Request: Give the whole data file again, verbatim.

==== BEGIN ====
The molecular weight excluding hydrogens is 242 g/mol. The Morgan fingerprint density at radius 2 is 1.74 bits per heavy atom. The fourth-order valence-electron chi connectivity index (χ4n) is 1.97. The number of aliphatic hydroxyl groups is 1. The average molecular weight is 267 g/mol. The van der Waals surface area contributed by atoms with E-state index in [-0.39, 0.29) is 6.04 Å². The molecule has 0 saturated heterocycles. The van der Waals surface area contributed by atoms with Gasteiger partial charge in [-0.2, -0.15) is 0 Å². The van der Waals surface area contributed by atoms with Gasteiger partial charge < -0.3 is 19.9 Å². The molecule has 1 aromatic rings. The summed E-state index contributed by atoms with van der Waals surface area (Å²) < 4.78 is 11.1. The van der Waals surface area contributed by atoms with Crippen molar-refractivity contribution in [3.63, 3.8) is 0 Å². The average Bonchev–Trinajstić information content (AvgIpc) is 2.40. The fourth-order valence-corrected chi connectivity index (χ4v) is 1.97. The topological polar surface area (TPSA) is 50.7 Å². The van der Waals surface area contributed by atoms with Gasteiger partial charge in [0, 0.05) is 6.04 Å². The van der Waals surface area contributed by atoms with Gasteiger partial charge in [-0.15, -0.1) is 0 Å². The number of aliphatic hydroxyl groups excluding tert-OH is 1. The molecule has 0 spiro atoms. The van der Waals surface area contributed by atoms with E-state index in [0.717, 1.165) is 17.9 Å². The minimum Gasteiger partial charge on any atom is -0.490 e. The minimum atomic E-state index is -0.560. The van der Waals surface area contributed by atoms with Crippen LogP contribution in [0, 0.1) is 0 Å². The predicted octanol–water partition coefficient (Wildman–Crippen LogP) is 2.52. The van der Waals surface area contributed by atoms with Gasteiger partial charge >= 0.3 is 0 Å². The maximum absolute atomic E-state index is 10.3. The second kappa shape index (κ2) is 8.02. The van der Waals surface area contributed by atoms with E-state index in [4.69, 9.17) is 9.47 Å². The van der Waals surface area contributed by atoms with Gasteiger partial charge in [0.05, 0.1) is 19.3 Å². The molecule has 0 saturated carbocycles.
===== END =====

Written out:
The molecular weight excluding hydrogens is 242 g/mol. The Morgan fingerprint density at radius 2 is 1.74 bits per heavy atom. The fourth-order valence-electron chi connectivity index (χ4n) is 1.97. The number of aliphatic hydroxyl groups is 1. The average molecular weight is 267 g/mol. The van der Waals surface area contributed by atoms with E-state index in [-0.39, 0.29) is 6.04 Å². The molecule has 0 saturated heterocycles. The van der Waals surface area contributed by atoms with Gasteiger partial charge in [-0.2, -0.15) is 0 Å². The van der Waals surface area contributed by atoms with Gasteiger partial charge < -0.3 is 19.9 Å². The molecule has 1 aromatic rings. The summed E-state index contributed by atoms with van der Waals surface area (Å²) < 4.78 is 11.1. The van der Waals surface area contributed by atoms with Crippen molar-refractivity contribution in [3.63, 3.8) is 0 Å². The average Bonchev–Trinajstić information content (AvgIpc) is 2.40. The fourth-order valence-corrected chi connectivity index (χ4v) is 1.97. The topological polar surface area (TPSA) is 50.7 Å². The van der Waals surface area contributed by atoms with Gasteiger partial charge in [0, 0.05) is 6.04 Å². The van der Waals surface area contributed by atoms with Gasteiger partial charge in [-0.15, -0.1) is 0 Å². The number of aliphatic hydroxyl groups excluding tert-OH is 1. The molecule has 0 spiro atoms. The van der Waals surface area contributed by atoms with E-state index in [0.717, 1.165) is 17.9 Å². The minimum Gasteiger partial charge on any atom is -0.490 e. The minimum atomic E-state index is -0.560. The van der Waals surface area contributed by atoms with Crippen LogP contribution in [0, 0.1) is 0 Å². The predicted octanol–water partition coefficient (Wildman–Crippen LogP) is 2.52. The van der Waals surface area contributed by atoms with Gasteiger partial charge >= 0.3 is 0 Å². The maximum absolute atomic E-state index is 10.3. The second kappa shape index (κ2) is 8.02. The van der Waals surface area contributed by atoms with E-state index in [4.69, 9.17) is 9.47 Å². The van der Waals surface area contributed by atoms with Gasteiger partial charge in [0.05, 0.1) is 19.3 Å². The molecule has 0 saturated carbocycles.